AUDIT Target Support

Tom Eastep

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2016/02/16


Background

In early 2011, Thomas Graf submitted a set of patches to the Netfilter development list that implemented an AUDIT rule target. This is from the initial submittal:

This patch adds a new netfilter target which creates audit records for packets traversing a certain chain. It can be used to record packets which are rejected administraively as follows:

-N AUDIT_DROP
-A AUDIT_DROP -j AUDIT --type DROP
-A AUDIT_DROP -j DROP

A rule which would typically drop or reject a packet would then invoke the new chain to record packets before dropping them.

-j AUDIT_DROP

The module is protocol independant and works for iptables, ip6tables and ebtables.

  • netfilter hook

  • packet length

  • incoming/outgoing interface

  • MAC src/dst/proto for ethernet packets

  • src/dst/protocol address for IPv4/IPv6

  • src/dst port for TCP/UDP/UDPLITE

  • icmp type/code

The audited packets are sent to a daemon (auditd) that write the audit information to a log file.

In a related post by Eric Paris, the following additional information was posted:

AUDIT exists because a very large number of gov't customers (Not just USA) have special requirements about how 'relevant' information is gathered and stored. They require centralization and standardization and require pretty formal documentation describing it's operation. The gov't certification authority has recently added a requirement that they be able to log 'illegal attempted network connections' via the approved audit facility. Thus, this patch.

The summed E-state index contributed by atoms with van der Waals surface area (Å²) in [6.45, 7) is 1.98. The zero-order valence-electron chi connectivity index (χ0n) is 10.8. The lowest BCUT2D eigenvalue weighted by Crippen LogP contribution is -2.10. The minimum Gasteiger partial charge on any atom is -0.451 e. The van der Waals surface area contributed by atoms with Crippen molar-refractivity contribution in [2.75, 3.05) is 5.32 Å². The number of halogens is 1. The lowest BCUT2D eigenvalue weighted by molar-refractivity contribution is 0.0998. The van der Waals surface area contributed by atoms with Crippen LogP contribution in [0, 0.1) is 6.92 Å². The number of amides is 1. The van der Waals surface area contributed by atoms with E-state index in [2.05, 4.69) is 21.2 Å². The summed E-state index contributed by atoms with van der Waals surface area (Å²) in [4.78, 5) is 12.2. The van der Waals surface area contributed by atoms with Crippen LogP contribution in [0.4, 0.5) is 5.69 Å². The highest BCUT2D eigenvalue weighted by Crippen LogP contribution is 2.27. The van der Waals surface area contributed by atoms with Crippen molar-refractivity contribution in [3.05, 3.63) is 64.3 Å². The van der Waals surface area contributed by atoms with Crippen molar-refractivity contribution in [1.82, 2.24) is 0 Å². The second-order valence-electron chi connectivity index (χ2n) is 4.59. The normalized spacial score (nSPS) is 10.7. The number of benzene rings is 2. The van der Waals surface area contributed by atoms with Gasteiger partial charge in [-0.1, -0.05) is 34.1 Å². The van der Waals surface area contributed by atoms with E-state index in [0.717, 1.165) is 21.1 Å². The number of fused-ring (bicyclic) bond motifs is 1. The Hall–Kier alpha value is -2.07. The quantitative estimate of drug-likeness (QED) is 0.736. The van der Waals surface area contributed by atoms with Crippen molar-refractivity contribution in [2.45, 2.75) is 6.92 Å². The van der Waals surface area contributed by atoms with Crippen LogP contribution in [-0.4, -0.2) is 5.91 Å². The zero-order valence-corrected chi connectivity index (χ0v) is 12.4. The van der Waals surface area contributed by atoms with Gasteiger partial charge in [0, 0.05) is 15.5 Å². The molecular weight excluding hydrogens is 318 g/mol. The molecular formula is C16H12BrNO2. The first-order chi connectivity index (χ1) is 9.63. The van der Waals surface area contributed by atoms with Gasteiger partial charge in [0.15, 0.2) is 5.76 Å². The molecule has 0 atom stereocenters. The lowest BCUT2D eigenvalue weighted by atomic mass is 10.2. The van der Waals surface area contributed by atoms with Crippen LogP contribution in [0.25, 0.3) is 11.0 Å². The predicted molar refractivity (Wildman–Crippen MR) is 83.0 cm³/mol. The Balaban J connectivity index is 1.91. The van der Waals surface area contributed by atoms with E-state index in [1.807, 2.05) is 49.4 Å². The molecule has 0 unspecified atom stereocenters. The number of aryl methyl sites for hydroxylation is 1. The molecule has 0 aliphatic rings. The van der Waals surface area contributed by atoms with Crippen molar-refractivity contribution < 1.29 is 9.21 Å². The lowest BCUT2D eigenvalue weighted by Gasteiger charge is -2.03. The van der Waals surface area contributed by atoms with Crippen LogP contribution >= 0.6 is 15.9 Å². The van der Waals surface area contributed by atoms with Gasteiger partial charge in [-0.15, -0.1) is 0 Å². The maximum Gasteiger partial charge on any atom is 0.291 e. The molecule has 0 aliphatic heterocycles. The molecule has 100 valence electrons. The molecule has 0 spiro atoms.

The AUDIT target was included in Linux kernel 2.6.39.

Shorewall Support

Shorewall support for the AUDIT target was added in 4.4.20.

The support involves the following:

  1. A new "AUDIT Target" capability is added and is required for auditing support. To use AUDIT support with a capabilities file, that file must be generated using this or a later release.

    Use 'shorewall show capabilities' after installing this release to see if your kernel/iptables support the AUDIT target.

  2. In /etc/shorewall/policy's POLICY column, the policy (and default action, if any) may be followed by ':audit' to cause application of the policy to be audited. Only ACCEPT, DROP and REJECT policies may be audited.

    Example:

    #SOURCE         DEST            POLICY
    net	        $FW             DROP:audit

    It is allowed to also specify a log level on audited policies resulting in both auditing and logging.

  3. Three new builtin targets that may be used in the rules file, in macros and in other actions.

    • A_ACCEPT - Audits and accepts the connection request

    • A_DROP - Audits and drops the connection request

    • A_REJECT - Audits and rejects

    A log level may be supplied with these actions to provide both auditing and logging.

    Example:

    #ACTION         SOURCE          DEST            PROTO
    A_ACCEPT:info   loc             net             ...
  4. The BLACKLIST_DISPOSITION, MACLIST_DISPOSITION, SMURF_DISPOSITION and TCP_FLAGS_DISPOSITION options may be set as follows:

    BLACKLIST_DISPOSITIONA_DROP or A_REJECT
    MACLIST_DISPOSITIONA_DROP, A_REJECT unless MACLIST_TABLE=mangle
    SMURF_DISPOSITION[a]A_DROP
    TCP_FLAGS_DISPOSITIONA_DROP or A_REJECT

    [a] This option was added in Shorewall 4.4.20

  5. An 'audit' option has been added to the /etc/shorewall/blacklist file which causes the packets matching the entryto be audited. 'audit' may not be specified together with 'accept'.

  6. The builtin actions (dropBroadcast, rejNonSyn, etc.) now support an 'audit' parameter which causes all ACCEPT, DROP and REJECTs performed by the action to be audited.